Cynthia Wimer, 54, who lives with her husband and elderly parents in Washington, D.C., did not want to take chances when her daughter Francesca, a sophomore at Northwestern University, came home for the holidays.

So Francesca flew home wearing an N95 mask and a face shield and checked into a hotel for 14 days, where her parents delivered her meals. She tested negative on the 7th day but finished her quarantine period to be sure she would not infect her family.

"She was returning to a vulnerable set of people," Wimer said. "We didn’t trust that a test was enough."

For some students, last-minute COVID-19 testing before leaving campus derailed their travel.

Luke Burke, a junior at Syracuse University, was planning to spend Thanksgiving with his family in New Jersey until his roommate tested positive last week. Although Burke's test came back negative, he is isolating in a hotel for two weeks to be safe.

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85 children across the U . S . have developed a rare complication thought to be linked to the coronavirus. The inflammatory condition is similar to Kawasaki disease. While severe cases of the coronavirus have largely spared children, evidence is growing that kids may not be as immune to COVID - 19

Cases at colleges and universities. Some universities have decided to hold most or all classes See the complete list and details about Covid - 19 cases in more than 16,000 nursing homes across The U . S . data includes cases and deaths that have been identified by public health officials as confirmed

"I'm sorry I can't be there with my parents, but it's the right thing to do," Burke said, speaking to Reuters by phone from his hotel room.


College students that have gone home for Thanksgiving are adjusting to a more restricted lifestyle compared to the environment on campus where they interacted more freely, albeit wearing masks, several told Reuters.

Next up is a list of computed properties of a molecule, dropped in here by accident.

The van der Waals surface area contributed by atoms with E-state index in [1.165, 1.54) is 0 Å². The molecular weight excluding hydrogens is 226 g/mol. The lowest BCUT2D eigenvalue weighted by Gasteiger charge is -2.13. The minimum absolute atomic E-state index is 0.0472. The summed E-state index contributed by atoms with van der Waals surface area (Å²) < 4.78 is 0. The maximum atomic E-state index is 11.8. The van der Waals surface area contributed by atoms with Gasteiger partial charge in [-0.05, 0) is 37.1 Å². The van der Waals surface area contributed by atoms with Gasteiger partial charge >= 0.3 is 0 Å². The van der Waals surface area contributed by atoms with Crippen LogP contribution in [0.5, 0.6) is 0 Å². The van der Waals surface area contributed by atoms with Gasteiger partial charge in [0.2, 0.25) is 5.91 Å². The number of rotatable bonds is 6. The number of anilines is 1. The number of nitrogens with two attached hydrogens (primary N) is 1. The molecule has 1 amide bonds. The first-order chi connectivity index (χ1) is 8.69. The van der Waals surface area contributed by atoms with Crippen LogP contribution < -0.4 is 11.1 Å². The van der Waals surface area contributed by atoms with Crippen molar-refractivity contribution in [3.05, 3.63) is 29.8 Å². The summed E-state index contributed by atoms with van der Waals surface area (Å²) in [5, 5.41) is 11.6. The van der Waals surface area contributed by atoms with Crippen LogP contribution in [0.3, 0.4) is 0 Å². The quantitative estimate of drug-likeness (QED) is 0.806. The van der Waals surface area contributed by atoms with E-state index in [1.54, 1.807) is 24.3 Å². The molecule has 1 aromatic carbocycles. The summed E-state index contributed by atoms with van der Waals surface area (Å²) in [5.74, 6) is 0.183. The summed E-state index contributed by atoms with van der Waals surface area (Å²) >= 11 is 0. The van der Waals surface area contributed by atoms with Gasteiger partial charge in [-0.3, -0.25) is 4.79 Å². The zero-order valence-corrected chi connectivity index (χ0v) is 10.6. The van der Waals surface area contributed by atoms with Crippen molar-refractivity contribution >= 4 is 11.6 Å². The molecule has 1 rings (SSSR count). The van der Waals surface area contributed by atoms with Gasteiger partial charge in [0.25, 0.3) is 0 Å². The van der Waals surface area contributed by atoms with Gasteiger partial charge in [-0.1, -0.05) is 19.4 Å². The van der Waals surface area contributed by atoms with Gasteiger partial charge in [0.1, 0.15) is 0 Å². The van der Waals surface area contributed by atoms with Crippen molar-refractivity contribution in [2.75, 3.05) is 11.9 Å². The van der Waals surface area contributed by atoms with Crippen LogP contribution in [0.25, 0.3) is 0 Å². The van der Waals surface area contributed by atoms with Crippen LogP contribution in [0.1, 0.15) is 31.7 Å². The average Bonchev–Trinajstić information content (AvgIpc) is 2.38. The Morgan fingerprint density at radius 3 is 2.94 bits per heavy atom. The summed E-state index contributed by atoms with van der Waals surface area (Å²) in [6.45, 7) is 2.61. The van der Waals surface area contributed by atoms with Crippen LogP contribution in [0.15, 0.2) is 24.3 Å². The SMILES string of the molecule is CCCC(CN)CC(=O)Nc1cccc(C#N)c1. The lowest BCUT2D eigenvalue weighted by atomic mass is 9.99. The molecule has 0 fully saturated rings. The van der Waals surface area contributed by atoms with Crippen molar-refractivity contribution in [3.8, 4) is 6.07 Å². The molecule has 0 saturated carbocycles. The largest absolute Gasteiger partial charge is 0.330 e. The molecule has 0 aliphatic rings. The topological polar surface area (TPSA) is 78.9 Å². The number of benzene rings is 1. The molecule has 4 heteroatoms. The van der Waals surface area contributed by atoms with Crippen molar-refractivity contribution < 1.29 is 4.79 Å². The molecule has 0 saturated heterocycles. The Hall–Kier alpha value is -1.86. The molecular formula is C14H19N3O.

Katie Sartori came home to Maplewood, New Jersey, after her first semester at the University of Rhode Island to find the atmosphere much more cautious than in the summer, when she felt comfortable socializing with friends because the infection rate was lower.

At school, Sartori was tested weekly, attended in-person classes and ate in dining halls. At home, she plans to limit social interactions to protect her family.

"It was kind of a weird awakening," said Sartori, whose family is planning a small Thanksgiving instead of inviting friends.

Efforts by college students to limit their interactions with friends at home could save lives this winter, said Aaron Milstone, an epidemiologist at Johns Hopkins University.

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"Traveling is one risk. But there are many risks that go along with that like, who's going to want to see that person when they come home?" he said. "All that mixing is what exacerbates this."

Still, the heightened restrictions at home have caused some friction in families.

When Craig Shannon and Shelly Hesslau's daughter Ingrid, a college freshman, came home to Missoula, Montana, she balked at some of her parents' precautions that she thought were too restrictive, Hesslau said. Ingrid had already quarantined and tested negative before flying home

"She might think she's superwoman at this point, and we're all, like, triple masking up," Hesslau said.

The family plans to eat Thanksgiving dinner around the same table, although they're considering opening windows, keeping masks on between bites and cooking in shifts to not crowd the kitchen.

"Even if everybody agreed on the risks involved, it's awkward," Craig Shannon said.

(Reporting by Gabriella Borter; additional reporting by Barbara Goldberg; Editing by Aurora Ellis)